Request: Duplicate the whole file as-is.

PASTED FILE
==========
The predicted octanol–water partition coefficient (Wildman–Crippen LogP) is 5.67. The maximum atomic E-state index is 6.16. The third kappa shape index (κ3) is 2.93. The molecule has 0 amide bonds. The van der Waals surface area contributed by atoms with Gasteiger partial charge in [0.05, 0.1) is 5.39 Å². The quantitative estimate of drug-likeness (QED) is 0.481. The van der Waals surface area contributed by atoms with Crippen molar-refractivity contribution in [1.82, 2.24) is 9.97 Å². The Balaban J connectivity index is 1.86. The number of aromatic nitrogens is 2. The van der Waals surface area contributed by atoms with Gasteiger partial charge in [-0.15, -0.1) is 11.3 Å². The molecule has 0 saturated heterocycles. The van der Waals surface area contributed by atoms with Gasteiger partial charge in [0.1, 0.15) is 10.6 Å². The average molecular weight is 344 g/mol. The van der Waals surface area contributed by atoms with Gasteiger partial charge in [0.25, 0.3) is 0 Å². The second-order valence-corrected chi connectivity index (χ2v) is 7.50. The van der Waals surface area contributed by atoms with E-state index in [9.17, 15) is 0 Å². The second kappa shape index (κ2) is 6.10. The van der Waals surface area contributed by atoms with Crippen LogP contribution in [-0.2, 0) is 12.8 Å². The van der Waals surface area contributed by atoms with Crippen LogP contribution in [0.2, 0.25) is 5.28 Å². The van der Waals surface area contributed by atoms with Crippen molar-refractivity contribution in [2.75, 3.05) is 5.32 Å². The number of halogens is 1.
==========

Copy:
The predicted octanol–water partition coefficient (Wildman–Crippen LogP) is 5.67. The maximum atomic E-state index is 6.16. The third kappa shape index (κ3) is 2.93. The molecule has 0 amide bonds. The van der Waals surface area contributed by atoms with Gasteiger partial charge in [0.05, 0.1) is 5.39 Å². The quantitative estimate of drug-likeness (QED) is 0.481. The van der Waals surface area contributed by atoms with Crippen molar-refractivity contribution in [1.82, 2.24) is 9.97 Å². The Balaban J connectivity index is 1.86. The number of aromatic nitrogens is 2. The van der Waals surface area contributed by atoms with Gasteiger partial charge in [-0.15, -0.1) is 11.3 Å². The molecule has 0 saturated heterocycles. The van der Waals surface area contributed by atoms with Gasteiger partial charge in [0.1, 0.15) is 10.6 Å². The average molecular weight is 344 g/mol. The van der Waals surface area contributed by atoms with Gasteiger partial charge in [0.25, 0.3) is 0 Å². The second-order valence-corrected chi connectivity index (χ2v) is 7.50. The van der Waals surface area contributed by atoms with E-state index in [9.17, 15) is 0 Å². The second kappa shape index (κ2) is 6.10. The van der Waals surface area contributed by atoms with Crippen LogP contribution in [-0.2, 0) is 12.8 Å². The van der Waals surface area contributed by atoms with Crippen LogP contribution in [0.2, 0.25) is 5.28 Å². The van der Waals surface area contributed by atoms with Crippen molar-refractivity contribution in [2.75, 3.05) is 5.32 Å². The number of halogens is 1.